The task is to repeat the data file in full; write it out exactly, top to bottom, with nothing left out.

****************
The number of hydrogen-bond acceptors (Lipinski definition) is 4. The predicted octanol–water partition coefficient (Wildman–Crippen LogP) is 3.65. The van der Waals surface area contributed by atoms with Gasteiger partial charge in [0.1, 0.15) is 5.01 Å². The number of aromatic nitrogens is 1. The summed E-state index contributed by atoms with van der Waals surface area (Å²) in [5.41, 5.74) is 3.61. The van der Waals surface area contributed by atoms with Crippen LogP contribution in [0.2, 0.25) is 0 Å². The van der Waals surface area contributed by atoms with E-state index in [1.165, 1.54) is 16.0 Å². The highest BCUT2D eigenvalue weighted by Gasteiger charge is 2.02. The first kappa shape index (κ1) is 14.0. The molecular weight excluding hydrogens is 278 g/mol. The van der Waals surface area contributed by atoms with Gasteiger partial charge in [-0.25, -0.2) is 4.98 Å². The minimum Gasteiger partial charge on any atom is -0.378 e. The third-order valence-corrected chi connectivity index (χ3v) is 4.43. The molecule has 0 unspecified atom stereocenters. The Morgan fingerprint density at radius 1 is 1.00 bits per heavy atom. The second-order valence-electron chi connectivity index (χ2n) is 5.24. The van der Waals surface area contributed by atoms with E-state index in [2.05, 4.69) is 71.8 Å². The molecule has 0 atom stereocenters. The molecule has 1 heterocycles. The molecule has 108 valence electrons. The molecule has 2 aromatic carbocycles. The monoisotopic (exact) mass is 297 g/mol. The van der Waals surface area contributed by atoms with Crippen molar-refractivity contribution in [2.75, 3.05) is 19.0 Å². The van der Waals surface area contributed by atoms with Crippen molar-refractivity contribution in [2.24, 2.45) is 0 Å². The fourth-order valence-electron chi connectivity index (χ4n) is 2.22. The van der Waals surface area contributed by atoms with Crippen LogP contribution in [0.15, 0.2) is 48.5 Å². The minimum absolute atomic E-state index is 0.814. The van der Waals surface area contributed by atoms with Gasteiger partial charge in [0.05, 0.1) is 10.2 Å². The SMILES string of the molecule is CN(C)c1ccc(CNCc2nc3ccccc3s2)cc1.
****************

The number of hydrogen-bond acceptors (Lipinski definition) is 4. The predicted octanol–water partition coefficient (Wildman–Crippen LogP) is 3.65. The van der Waals surface area contributed by atoms with Gasteiger partial charge in [0.1, 0.15) is 5.01 Å². The number of aromatic nitrogens is 1. The summed E-state index contributed by atoms with van der Waals surface area (Å²) in [5.41, 5.74) is 3.61. The van der Waals surface area contributed by atoms with Crippen LogP contribution in [0.2, 0.25) is 0 Å². The van der Waals surface area contributed by atoms with E-state index in [1.165, 1.54) is 16.0 Å². The highest BCUT2D eigenvalue weighted by Gasteiger charge is 2.02. The first kappa shape index (κ1) is 14.0. The molecular weight excluding hydrogens is 278 g/mol. The van der Waals surface area contributed by atoms with Gasteiger partial charge in [-0.25, -0.2) is 4.98 Å². The minimum Gasteiger partial charge on any atom is -0.378 e. The third-order valence-corrected chi connectivity index (χ3v) is 4.43. The molecule has 0 unspecified atom stereocenters. The Morgan fingerprint density at radius 1 is 1.00 bits per heavy atom. The second-order valence-electron chi connectivity index (χ2n) is 5.24. The van der Waals surface area contributed by atoms with E-state index in [2.05, 4.69) is 71.8 Å². The molecule has 0 atom stereocenters. The molecule has 1 heterocycles. The molecule has 108 valence electrons. The molecule has 2 aromatic carbocycles. The monoisotopic (exact) mass is 297 g/mol. The van der Waals surface area contributed by atoms with Crippen molar-refractivity contribution in [2.75, 3.05) is 19.0 Å². The van der Waals surface area contributed by atoms with Crippen molar-refractivity contribution in [2.24, 2.45) is 0 Å². The fourth-order valence-electron chi connectivity index (χ4n) is 2.22. The van der Waals surface area contributed by atoms with Crippen LogP contribution in [0.15, 0.2) is 48.5 Å². The minimum absolute atomic E-state index is 0.814. The van der Waals surface area contributed by atoms with Gasteiger partial charge in [0.05, 0.1) is 10.2 Å². The SMILES string of the molecule is CN(C)c1ccc(CNCc2nc3ccccc3s2)cc1.